All-in-all the 216+II NAS matched up to our expectations from Synology and will be a very good choice for home or small business use. If you aren’t confident about installing hard disks, then this is the box to get as it’s easy and doesn’t require tools. There’s a huge range of applications to choose from the processor SoC offers plenty of horsepower to run them on too and it all runs quietly. With its fantastically easy installation, setup, app support and general ease of use the Synology is a very solid choice. However, if you like the idea of direct hook up via HDMI you may be swayed by the slightly pricier QNAP TS-251A.
- Reviewed on: 27 December 16
- RRP: £239.99, US$250.99
We liked the Asustor AS1004T for its ease of installation, it’s relatively quiet operation in normal use and its decent performance. It isn’t fast enough for hardware transcoding though, so you’ll need native support for all your files on all your client devices. Where it trumps the completion is that if offer a four-bay chassis where others at a similar price offer only two. If storage rather than performance is the priority then, it’s a great choice and while the ADM interface isn’t as accomplished looking as some of its rivals it’s got the apps you’ll likely need.
QNAP TS 251A
- Reviewed on: 30 December 16
- RRP: £249.99
The QNAP is an undoubtedly impressive NAS drive. There’s plenty of power for virtually all tasks, and H.265 aside it will handle anything you throw at it. The range of apps is very comprehensive and the interface is excellent. The downside is the lack of support for MKV from its native app, which will mean having to pay for Plex to play files on mobile devices. The unit was also noisier than we would have liked in operation and while it’s good value – it’s not cheap. If you’re willing to stretch to paying this much for a diskless system, the QNAP TS-251A is the best featured NAS drive at the price.
WD My Cloud Mirror 4TB
- Reviewed on: 2 January 17
- RRP: £239.99
When it comes to ease of use the WE My Cloud Mirror is hard to beat. Initial setup is very easy and even sorting our remote access is simple too. For sharing music, movies, photos and documents it works a treat and performance is fine. The downside is that you don’t get the huge range of apps that are available for other brands. However, if you prioritise ease of set up and ease of use the WD is worth looking at and with 4 TB of storage included for the price, it’s a great value option.
- Reviewed on: 18 December 14
- RRP: £78
Synology has made headlines with its new cut-price DS115j, and its recommended retail price of just £78. The performance has also been cut, along with useful features like USB 3.0, but if you need these the DS114 is still in the range for around £140. And if you really would rather not spend that, the cheaper DS115j will take on basic storage tasks, and still perform faster than some more expensive competition.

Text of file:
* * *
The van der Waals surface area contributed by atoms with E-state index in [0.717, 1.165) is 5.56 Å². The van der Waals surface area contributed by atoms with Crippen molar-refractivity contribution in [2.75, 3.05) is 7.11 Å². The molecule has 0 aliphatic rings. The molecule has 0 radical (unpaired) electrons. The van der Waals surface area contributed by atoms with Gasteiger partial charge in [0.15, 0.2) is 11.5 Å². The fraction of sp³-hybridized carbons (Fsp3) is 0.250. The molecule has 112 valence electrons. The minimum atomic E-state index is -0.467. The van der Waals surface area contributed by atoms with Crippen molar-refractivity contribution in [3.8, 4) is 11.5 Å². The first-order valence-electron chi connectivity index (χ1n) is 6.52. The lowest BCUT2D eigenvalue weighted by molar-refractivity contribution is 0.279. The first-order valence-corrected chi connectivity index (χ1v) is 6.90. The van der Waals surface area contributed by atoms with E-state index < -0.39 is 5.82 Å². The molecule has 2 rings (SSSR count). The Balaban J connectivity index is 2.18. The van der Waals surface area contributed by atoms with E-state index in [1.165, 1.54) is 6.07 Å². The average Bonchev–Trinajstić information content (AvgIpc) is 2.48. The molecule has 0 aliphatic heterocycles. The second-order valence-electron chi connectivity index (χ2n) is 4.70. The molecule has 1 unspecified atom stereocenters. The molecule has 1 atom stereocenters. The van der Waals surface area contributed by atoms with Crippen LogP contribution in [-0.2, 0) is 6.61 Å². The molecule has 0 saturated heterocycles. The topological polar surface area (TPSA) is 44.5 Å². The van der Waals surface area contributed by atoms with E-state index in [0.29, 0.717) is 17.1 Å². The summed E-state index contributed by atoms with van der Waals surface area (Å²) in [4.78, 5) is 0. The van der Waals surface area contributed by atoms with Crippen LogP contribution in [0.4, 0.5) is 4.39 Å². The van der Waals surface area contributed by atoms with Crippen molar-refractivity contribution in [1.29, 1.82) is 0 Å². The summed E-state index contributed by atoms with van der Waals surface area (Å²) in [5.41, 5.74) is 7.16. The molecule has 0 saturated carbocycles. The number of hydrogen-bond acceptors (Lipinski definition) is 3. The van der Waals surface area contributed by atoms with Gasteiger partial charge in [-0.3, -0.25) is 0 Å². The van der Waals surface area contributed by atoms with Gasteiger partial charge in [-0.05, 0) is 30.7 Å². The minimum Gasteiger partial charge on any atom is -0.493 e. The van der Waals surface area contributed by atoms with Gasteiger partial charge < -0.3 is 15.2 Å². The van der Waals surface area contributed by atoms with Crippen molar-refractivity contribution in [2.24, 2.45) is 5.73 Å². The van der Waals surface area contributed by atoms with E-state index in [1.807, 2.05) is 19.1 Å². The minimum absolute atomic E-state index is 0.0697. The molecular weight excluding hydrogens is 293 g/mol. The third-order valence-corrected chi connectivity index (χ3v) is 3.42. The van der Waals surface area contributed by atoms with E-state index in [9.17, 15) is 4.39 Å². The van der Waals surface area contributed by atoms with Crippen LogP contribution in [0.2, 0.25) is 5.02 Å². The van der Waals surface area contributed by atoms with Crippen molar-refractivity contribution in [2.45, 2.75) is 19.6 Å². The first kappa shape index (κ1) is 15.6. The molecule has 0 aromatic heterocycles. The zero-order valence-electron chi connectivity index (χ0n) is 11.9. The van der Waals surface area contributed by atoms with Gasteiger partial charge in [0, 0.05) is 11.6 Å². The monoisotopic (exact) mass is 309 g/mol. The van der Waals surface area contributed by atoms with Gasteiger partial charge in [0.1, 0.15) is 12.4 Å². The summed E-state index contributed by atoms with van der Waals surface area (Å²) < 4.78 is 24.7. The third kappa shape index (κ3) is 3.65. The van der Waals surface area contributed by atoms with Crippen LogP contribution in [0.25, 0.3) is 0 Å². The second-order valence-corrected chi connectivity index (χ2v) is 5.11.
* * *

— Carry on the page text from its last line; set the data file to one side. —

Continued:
Netgear ReadyNAS RN212
- Reviewed on: 28 December 16
- RRP: £250.98
The Netgear’s physical design and is very impressive, but we were troubled by issues that meant it lacked the appeal of drives we’ve tested from QNAP and Synology. Not all disks can be installed in a tool-less fashion and the interface for installing and using apps isn’t the best we’ve seen, not is the range of choices. Performance is good, but the ARM processor doesn’t quite have chops to handle 4K transcoding. It’s a good NAS, but it would need to be cheaper for us to recommend it over the competition.
Synology DiskStation DS216play
- Reviewed on: 16 December 15
- RRP: £190, US$299.99
The 216play will likely be a disappointment to 214play owners wondering about an upgrade. It makes sense only if you have – or will soon have – lots of 4K content that you need to transcode on the fly. Its performance is good, but if you don’t need real-time transcoding, you may want to opt for a different DiskStation (or indeed another NAS entirely) which has the extra ports and SD slot which the 216play lacks.
- Reviewed on: 20 October 14
- RRP: £267, US$289
The Synology DS414j may not be the most glamorous of NAS drives, if indeed there is a candidate leader, but it is well-made and packs just enough power to not embarrass itself in basic benchmark tests for its file-serving speed. That it runs the same carefully wrought and versatile operating system as its dearer brethren is a definite plus, making it suitable for small-scale business use as well as being turned to home entertainment duties.
Synology DS415play NAS
- Reviewed on: 15 July 14
- RRP: £372
Synology’s RRP for the DS415play is £372 and at that price or the inevitably lower real shop prices the company should have a winner on its hands. The competing QNAP TS-469L is faster and has better specifications but is over £100 more expensive. When you combine the performance, price and the siren-like draw of DSM 5.0 this could be a crowd pleaser for the multimedia NAS market.
WD My Cloud EX2
- Reviewed on: 20 June 14
- RRP: £479
The WD My Cloud EX2 has a few minor faults, but it’s easy to use and provides good performance and reliability at an attractive price. There are more sophisticated NAS drives available for larger businesses, but the EX2 provides all the features that home users and small businesses are likely to need, and presents them in a straightforward manner that will appeal to people who might not have used a NAS drive before.